Page 340 - Week 01 - Thursday, 11 December 2008

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Slogans and jingles are fundamental to marketing. They raise levels of awareness and recall. An average person is exposed to thousands of advertising messages a day. Government information is there competing with the soft drinks, motor mechanics and cars for a share of the community’s consciousness.

I have always thought the point of advertising was to catch attention and to leave a lasting impression. In fact, I would have imagined that when a government was spending ratepayers’ money to inform the community about government services and programs, it would have been derelict to do otherwise. Clearly, this is not the view of the Leader of the Opposition.

For the Leader of the Opposition, anything approaching a slogan, anything sounding like a jingle, has no place in publicly funded advertising. “Do the right thing.” Not if the Leader of the Opposition has his way. “See yourself in Canberra.” Not in Mr Seselja’s Canberra where bland is better. “Think water, act water; stop the drop.” Sounds a bit catchy to me; just a bit political. Think about it. “Think water, act water; stop the drop.” How political is that? That screams from the roof tops, “Vote Labor.” Perhaps we should change the words, “Think water, act water; stop the drop.” We could change them in Mr Seselja’s world to “Canberra residents are strongly advised to consider their water consumption patterns and to adjust their behaviour appropriately.” Mr Seselja’s “Live in Canberra” slogan could be, “Potential interstate and international migrants are encouraged to consider the national capital as a destination of choice.”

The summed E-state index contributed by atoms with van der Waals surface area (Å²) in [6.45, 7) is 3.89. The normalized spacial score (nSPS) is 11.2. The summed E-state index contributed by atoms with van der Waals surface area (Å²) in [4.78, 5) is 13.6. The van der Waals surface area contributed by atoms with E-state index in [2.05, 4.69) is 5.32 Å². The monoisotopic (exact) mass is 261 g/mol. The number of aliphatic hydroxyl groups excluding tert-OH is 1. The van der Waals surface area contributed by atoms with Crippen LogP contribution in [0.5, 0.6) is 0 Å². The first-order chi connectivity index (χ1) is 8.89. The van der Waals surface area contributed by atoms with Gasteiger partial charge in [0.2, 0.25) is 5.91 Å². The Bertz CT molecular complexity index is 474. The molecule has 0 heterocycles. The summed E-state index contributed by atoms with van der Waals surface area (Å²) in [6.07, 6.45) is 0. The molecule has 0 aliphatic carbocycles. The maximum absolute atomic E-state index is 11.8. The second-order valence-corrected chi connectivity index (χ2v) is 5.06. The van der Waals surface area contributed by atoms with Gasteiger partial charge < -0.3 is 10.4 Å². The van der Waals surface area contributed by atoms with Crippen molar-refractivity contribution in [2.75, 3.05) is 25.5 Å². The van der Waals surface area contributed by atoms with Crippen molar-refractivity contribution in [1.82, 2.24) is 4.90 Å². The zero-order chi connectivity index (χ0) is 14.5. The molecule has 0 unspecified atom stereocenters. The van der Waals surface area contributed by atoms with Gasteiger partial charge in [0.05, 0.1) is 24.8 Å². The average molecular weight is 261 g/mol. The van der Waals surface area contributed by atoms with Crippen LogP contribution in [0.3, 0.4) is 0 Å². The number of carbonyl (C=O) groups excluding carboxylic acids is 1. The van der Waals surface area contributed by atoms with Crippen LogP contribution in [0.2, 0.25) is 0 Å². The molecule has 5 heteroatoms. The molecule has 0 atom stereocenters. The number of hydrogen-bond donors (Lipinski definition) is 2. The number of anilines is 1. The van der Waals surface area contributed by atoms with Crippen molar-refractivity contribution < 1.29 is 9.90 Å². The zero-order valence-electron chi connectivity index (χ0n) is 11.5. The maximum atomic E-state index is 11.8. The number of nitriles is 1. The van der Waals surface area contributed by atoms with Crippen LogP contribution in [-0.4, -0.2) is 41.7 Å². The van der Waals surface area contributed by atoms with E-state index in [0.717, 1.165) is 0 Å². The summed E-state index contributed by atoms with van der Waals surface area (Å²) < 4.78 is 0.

Slogans and jingles are not about patting ourselves on the back. They are about best practice marketing. They are about value for money. I was under the impression that best practice and value for money are the things that governments were meant to strive for—even the Auditor-General tells us that—not to deliberately avoid. Don’t we want job seekers to be persuaded that great jobs come with the territory? I thought we wanted to attract the best.

The most startling thing is that this apparently serious attempt—

MR SPEAKER: Order! The Chief Minister’s time has expired.

MR STANHOPE: to legislate for bad, boring advertising—to codify dumbness—

MR SPEAKER: Chief Minister!

MR STANHOPE: is introduced by a man who has spent the past year—

MR SPEAKER: Sit down, Chief Minister. Don’t force me to name you, Chief Minister.

MR STANHOPE: turning himself into a one-word billboard—“Z”.

I ask that further questions be placed on the notice paper.

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